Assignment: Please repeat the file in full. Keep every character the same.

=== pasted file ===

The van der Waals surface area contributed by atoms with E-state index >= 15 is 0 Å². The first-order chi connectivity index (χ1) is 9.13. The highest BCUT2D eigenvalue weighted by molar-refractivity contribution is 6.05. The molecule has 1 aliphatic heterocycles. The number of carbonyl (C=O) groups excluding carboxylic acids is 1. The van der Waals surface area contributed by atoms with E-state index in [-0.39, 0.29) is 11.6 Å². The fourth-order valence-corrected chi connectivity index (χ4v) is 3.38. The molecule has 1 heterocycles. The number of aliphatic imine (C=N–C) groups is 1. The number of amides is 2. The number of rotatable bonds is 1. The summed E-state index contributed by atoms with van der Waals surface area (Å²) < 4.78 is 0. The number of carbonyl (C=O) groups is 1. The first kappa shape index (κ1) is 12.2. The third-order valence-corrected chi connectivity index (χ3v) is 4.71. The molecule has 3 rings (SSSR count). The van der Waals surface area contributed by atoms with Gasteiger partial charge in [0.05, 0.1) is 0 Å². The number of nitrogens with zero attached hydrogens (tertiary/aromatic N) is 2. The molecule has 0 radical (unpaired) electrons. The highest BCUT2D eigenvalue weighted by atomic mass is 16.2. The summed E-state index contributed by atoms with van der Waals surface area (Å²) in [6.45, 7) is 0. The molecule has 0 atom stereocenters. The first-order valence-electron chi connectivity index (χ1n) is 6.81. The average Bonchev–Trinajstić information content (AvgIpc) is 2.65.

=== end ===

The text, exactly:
The van der Waals surface area contributed by atoms with E-state index >= 15 is 0 Å². The first-order chi connectivity index (χ1) is 9.13. The highest BCUT2D eigenvalue weighted by molar-refractivity contribution is 6.05. The molecule has 1 aliphatic heterocycles. The number of carbonyl (C=O) groups excluding carboxylic acids is 1. The van der Waals surface area contributed by atoms with E-state index in [-0.39, 0.29) is 11.6 Å². The fourth-order valence-corrected chi connectivity index (χ4v) is 3.38. The molecule has 1 heterocycles. The number of aliphatic imine (C=N–C) groups is 1. The number of amides is 2. The number of rotatable bonds is 1. The summed E-state index contributed by atoms with van der Waals surface area (Å²) < 4.78 is 0. The number of carbonyl (C=O) groups is 1. The first kappa shape index (κ1) is 12.2. The third-order valence-corrected chi connectivity index (χ3v) is 4.71. The molecule has 3 rings (SSSR count). The van der Waals surface area contributed by atoms with Gasteiger partial charge in [0.05, 0.1) is 0 Å². The number of nitrogens with zero attached hydrogens (tertiary/aromatic N) is 2. The molecule has 0 radical (unpaired) electrons. The highest BCUT2D eigenvalue weighted by atomic mass is 16.2. The summed E-state index contributed by atoms with van der Waals surface area (Å²) in [6.45, 7) is 0. The molecule has 0 atom stereocenters. The first-order valence-electron chi connectivity index (χ1n) is 6.81. The average Bonchev–Trinajstić information content (AvgIpc) is 2.65.